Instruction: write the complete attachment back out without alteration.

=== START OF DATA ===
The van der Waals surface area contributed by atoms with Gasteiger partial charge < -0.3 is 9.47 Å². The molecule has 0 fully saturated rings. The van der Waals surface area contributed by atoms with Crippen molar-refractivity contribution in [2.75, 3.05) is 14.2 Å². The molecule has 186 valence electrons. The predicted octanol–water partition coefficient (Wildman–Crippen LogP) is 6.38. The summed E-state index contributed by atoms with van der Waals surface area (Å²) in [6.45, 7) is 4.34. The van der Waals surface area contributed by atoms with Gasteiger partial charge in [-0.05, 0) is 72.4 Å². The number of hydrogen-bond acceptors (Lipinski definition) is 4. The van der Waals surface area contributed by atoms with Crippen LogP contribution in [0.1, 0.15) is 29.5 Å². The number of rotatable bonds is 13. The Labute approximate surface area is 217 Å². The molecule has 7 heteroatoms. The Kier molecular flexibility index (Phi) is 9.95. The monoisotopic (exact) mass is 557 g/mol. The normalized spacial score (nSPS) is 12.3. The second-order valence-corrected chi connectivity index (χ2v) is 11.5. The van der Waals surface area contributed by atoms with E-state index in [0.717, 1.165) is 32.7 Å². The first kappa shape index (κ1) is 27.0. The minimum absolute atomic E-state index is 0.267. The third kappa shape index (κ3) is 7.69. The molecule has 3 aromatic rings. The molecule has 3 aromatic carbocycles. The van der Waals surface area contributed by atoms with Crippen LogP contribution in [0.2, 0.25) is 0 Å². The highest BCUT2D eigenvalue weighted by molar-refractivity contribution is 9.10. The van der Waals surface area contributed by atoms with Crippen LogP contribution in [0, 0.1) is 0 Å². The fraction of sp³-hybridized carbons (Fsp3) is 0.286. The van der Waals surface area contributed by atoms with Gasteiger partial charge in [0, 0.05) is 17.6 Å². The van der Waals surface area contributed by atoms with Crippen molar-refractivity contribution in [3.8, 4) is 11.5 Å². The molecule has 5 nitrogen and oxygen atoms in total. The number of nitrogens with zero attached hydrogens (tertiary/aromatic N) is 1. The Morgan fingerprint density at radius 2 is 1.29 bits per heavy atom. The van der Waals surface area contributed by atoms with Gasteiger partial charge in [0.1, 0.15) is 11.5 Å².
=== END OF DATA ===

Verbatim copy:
The van der Waals surface area contributed by atoms with Gasteiger partial charge < -0.3 is 9.47 Å². The molecule has 0 fully saturated rings. The van der Waals surface area contributed by atoms with Crippen molar-refractivity contribution in [2.75, 3.05) is 14.2 Å². The molecule has 186 valence electrons. The predicted octanol–water partition coefficient (Wildman–Crippen LogP) is 6.38. The summed E-state index contributed by atoms with van der Waals surface area (Å²) in [6.45, 7) is 4.34. The van der Waals surface area contributed by atoms with Gasteiger partial charge in [-0.05, 0) is 72.4 Å². The number of hydrogen-bond acceptors (Lipinski definition) is 4. The van der Waals surface area contributed by atoms with Crippen LogP contribution in [0.1, 0.15) is 29.5 Å². The number of rotatable bonds is 13. The Labute approximate surface area is 217 Å². The molecule has 7 heteroatoms. The Kier molecular flexibility index (Phi) is 9.95. The monoisotopic (exact) mass is 557 g/mol. The normalized spacial score (nSPS) is 12.3. The second-order valence-corrected chi connectivity index (χ2v) is 11.5. The van der Waals surface area contributed by atoms with E-state index in [0.717, 1.165) is 32.7 Å². The first kappa shape index (κ1) is 27.0. The minimum absolute atomic E-state index is 0.267. The third kappa shape index (κ3) is 7.69. The molecule has 3 aromatic rings. The molecule has 3 aromatic carbocycles. The van der Waals surface area contributed by atoms with Crippen LogP contribution in [0.2, 0.25) is 0 Å². The highest BCUT2D eigenvalue weighted by molar-refractivity contribution is 9.10. The van der Waals surface area contributed by atoms with Crippen LogP contribution in [0, 0.1) is 0 Å². The fraction of sp³-hybridized carbons (Fsp3) is 0.286. The van der Waals surface area contributed by atoms with Gasteiger partial charge in [0, 0.05) is 17.6 Å². The van der Waals surface area contributed by atoms with Crippen molar-refractivity contribution in [3.8, 4) is 11.5 Å². The molecule has 5 nitrogen and oxygen atoms in total. The number of nitrogens with zero attached hydrogens (tertiary/aromatic N) is 1. The Morgan fingerprint density at radius 2 is 1.29 bits per heavy atom. The van der Waals surface area contributed by atoms with Gasteiger partial charge in [0.1, 0.15) is 11.5 Å².